This is interesting... because I did a game design competition the other year, and pretty much every industry professional emphasized that you really need to have solid genre referencing to pitch a new game idea. They were mostly marketing and financier types, though, so their justification was pretty much, "Hey, this other game was popular and profitable, so there must be market share for a similar game... sounds like a good investment."

They encouraged us to work on an elevator pitch that worked as follows: Say your new game is like [insert multi-million dollar profit game here], but with [insert new 'selling feature' here].

It was rather demoralizing, actually.

Very demoralizing, especially for us creative-types.

But that's something we just have to do in this kind of environment if we want investors. Frankly, there are a great deal of people in the industry that really have no idea what it takes to make a game-- and they don't care that we as designers want to make our own games and not remake someone else's design. So that's something we just have to do to appease the money-men.

When working on a small project in the past, we found ourselves constantly referring to other games or aspects of other genres, after we told ourselves flat-out that we would not say "It's like this but with that instead!" We found rather quickly that to pitch the idea to others, though, we simply had to make those associations for those folks to visualize.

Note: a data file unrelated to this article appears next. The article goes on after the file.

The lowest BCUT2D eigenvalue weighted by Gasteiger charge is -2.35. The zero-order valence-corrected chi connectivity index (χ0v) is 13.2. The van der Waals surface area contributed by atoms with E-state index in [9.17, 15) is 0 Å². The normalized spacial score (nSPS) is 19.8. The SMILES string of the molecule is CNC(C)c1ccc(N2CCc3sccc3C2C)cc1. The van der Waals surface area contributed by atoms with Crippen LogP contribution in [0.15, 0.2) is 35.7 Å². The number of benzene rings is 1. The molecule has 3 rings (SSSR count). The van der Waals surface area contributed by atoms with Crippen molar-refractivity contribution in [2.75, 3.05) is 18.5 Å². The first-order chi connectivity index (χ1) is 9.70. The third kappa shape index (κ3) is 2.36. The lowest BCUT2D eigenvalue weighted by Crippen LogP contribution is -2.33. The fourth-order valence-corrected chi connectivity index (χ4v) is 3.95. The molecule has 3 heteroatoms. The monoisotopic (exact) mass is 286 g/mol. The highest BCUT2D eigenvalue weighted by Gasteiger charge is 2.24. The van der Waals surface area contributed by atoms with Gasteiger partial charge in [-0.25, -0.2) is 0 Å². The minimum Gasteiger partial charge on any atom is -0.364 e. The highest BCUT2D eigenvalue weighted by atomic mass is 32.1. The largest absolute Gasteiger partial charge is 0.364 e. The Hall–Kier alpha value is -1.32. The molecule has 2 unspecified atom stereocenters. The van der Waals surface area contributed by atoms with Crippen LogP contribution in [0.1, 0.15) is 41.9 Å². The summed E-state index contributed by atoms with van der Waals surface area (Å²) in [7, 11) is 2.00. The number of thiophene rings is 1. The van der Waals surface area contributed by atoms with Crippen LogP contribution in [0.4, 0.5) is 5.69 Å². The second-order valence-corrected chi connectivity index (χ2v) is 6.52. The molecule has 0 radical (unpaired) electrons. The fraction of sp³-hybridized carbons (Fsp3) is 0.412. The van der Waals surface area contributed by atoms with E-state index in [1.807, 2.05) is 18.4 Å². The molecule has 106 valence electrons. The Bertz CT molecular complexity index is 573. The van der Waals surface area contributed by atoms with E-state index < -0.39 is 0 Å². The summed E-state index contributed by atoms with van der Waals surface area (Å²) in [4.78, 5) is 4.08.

So what I've learned now is to not necessarily think of specific genres or games when writing my own game designs, but go back and look over it again to see what I can relate it to when I have to describe it to others. This way I can keep my mind disconnected from that mentality and prevent turning my (hopefully) original idea into a genre clone. The really difficult part is when you constantly have to refer to those associations, you almost start to see it as such yourself.

Clemenstation wrote:
WipEout wrote:

This article reminds me of something Sephirotic taught us in a Game Design class a couple years ago: don't define your design by genre.